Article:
Applications Product Support Guidelines Regarding Custom Reports and Programs
(Doc ID 357941.1)
Last updated on AUGUST 10, 2018
Applies to:Pasta - Version 11.0 to 12.1.3 [Release 11 to 12.1]
Oracle Application Object Library - Version 11.0.0 to 12.2 [Release 11 to 12.2]
Information in this document applies to any platform.
The purpose of this document is to increase awareness regarding the extent of technical support available by Applications Product Support for custom Reports and Programs.
Customization Reports And Programs Defined
1. Modification Of Seeded Oracle Report Programs
In E-Business Suite (EBS) Release 11i and 12, Oracle Applications is seeded with some 6,000+ registered programs. Practically all the seeded reports in Oracle Applications were designed as "Character" mode reports (ASCII Text).
In a new install of Oracle Applications, these character mode reports will run successfully "as is" with the standard seeded drivers available within the system. Character mode reports were NOT designed or optimized to be viewed or printed in bitmap formats like Postscript, PDF, HTML, etc. The scaling of the character mode reports is in inches whereas the scaling of bitmap mode reports is in points.
If you change the output format of a seeded character mode report from "Text" to a bitmap format, such as Postscript or PDF, the report's layout at run time may be adversely affected: text truncation, substitution of fonts type or size, poor text alignment, incorrect page break points and so on.
Character mode reports and bitmap reports utilize different type of drivers. Therefore, a change in the report format will likely required a custom drivers, special environment setup, and/or third party products.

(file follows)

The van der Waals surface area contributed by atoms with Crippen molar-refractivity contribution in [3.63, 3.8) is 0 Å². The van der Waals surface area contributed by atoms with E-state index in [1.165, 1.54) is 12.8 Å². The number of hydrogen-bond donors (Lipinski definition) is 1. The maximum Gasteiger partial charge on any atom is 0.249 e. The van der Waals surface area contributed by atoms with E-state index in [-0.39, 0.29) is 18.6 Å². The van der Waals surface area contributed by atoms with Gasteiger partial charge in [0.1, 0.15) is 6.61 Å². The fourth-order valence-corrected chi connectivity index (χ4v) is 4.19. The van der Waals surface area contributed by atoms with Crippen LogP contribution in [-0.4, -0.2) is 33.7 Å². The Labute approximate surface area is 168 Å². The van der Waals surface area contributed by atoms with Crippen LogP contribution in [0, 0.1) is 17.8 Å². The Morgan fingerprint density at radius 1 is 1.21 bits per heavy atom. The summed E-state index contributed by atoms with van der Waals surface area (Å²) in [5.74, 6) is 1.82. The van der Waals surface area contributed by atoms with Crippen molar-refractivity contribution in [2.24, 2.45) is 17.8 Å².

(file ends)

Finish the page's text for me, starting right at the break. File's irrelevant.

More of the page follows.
In short, when you changed the output format of an Oracle seeded report, you are customizing the report and its environment. The "Output Format" option provides a means for developers and administrator to customize and extend Oracle Applications; it is not a standard option for changing the format of existing Oracle seeded reports.
Additionally, alteration of any Oracle seeded program, report, script, driver, or public API is considered a customization. A good example is a printer driver. Custom reports typically will required custom drivers that will accommodate the layout, text, or format of the custom report. Changing an Apps seeded printer driver or file to accommodate a custom report is viewed as a customization.
NOTE 1: Oracle Applications provides a simple beginning set of printer drivers. These generic or plain drivers are working examples intended for the printer make or model stated in the driver's name and description. They may or may not optimally work with other printers. Oracle does not provide additional deliverable examples; therefore, outside of this set, a custom printer driver needs to be defined.
2. Extension Of Oracle Applications
Adding non-Oracle seeded components (reports, scripts, drivers, fonts, templates, etc.) that were not delivered via the initial installation, upgrade process, or patching is also considered a customization.
3. Integration Of Third Party Components
Integration of third party components, such as fonts (MICR, Barcode, etc.), preprocessing software (PDFTOPS, PDF2PS, etc.), specialized printing scripts, filters, or pre-printed form that required precision printing is considered customization.
NOTE 2: Oracle Applications has all kinds of options and hooks that allows integration of other products, however. Integrating third party products is a form of customization that should be handled by Oracle Consulting or a third party consulting group, extensive testing may be required.
4. Components or programs with database links (a.k.a. DB link)
"EBS Development standards recommend against the use of database link", "core APIs...functions will not work correctly when called in certain ways across DB links", "We strongly discourage the use of database links, due to [security risk] issues..."
Also, please refer to "Oracle E-Business Suite Technology: The Case of The Missing Database Links" https://blogs.oracle.com/stevenChan/entry/the_case_of_the_missing_database_links
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